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Schizophr Bull. 2011 May;37(3):572-9. doi: 10.1093/schbul/sbp112. Epub 2009 Oct 12.

Homicide of strangers by people with a psychotic illness.

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Clinical Research Unit for Anxiety and Depression, St Vincent’s Hospital, Sydney, NSW, Australia.



The homicide of strangers by people with psychosis, referred to here as "stranger homicides," are rare and tragic events that generate adverse publicity for mental health services and have resulted in significant changes in mental health policy and law.


To estimate the incidence of stranger homicides, using data from previously published studies, and to compare the characteristics of psychotic offenders who killed strangers with the characteristics of those who killed a close relative.


Meta-analysis of the population-based studies of homicide by persons suffering from a psychosis in which the number of subjects who killed strangers was also reported. Characteristics of stranger homicide and family homicide offenders were examined in a multicenter case-control study of homicide during psychotic illness in four high-income countries.


A pooled estimate of 1 stranger homicide per 14.3 million people per year (95% confidence interval, 1 in 18.9 million to 1 in 11.5 million people per year) was calculated by meta-analysis of 7 studies. The characteristics of the 42 stranger homicide offenders from New South Wales [NSW], Quebec and Eastern Ontario, Finland, and the Netherlands were identified. Twenty seven (64%) of these had never previously received treatment with antipsychotic medication. The stranger homicide offenders were more likely to be homeless, have exhibited antisocial conduct, and had fewer negative symptoms than those who killed family members. The victims of stranger homicide were mostly adult males and the homicides rarely occurred in the victim's home or workplace.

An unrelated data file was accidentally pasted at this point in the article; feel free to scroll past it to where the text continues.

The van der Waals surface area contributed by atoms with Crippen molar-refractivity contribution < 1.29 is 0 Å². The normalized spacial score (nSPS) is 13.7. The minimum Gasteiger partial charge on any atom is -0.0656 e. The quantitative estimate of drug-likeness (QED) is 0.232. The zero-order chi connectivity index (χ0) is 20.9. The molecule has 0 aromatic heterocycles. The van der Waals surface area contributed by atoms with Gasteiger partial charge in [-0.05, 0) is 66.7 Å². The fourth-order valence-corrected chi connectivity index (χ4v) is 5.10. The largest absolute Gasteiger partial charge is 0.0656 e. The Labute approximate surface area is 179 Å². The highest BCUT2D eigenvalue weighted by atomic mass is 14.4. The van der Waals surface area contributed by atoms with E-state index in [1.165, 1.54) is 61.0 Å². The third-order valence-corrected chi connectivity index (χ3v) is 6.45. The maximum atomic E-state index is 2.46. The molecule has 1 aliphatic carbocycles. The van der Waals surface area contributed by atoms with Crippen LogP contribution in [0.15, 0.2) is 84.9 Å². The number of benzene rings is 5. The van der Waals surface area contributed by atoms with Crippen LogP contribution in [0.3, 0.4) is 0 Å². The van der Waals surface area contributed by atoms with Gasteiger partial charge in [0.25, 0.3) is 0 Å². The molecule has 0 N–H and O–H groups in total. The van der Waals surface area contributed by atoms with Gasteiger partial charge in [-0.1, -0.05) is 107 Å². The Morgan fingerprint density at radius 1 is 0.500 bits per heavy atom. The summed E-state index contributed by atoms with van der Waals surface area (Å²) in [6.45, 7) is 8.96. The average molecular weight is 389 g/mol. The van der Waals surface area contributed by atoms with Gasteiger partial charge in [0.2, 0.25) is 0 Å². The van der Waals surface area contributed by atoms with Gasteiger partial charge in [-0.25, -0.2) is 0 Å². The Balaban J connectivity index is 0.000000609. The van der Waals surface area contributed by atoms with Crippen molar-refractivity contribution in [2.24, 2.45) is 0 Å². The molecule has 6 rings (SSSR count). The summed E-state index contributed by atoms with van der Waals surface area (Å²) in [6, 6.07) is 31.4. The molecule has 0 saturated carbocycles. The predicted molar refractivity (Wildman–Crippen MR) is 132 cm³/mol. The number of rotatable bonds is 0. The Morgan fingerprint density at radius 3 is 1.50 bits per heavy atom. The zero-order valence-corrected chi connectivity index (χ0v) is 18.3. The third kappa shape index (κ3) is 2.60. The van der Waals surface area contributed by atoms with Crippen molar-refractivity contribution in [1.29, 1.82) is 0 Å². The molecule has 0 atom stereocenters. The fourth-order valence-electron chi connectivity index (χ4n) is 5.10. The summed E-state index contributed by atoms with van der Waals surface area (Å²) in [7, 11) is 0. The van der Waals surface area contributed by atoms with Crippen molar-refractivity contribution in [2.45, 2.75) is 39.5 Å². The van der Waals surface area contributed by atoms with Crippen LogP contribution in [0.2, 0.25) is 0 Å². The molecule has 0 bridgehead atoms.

Stranger homicide in psychosis is extremely rare and is even rarer for a patient who has received treatment with antipsychotic medication. A lack of distinguishing characteristics of stranger homicide offenders and an extremely low base rate of stranger-homicide suggests that risk assessment of patients known to have a psychotic illness will be of little assistance in the prevention of stranger homicides.

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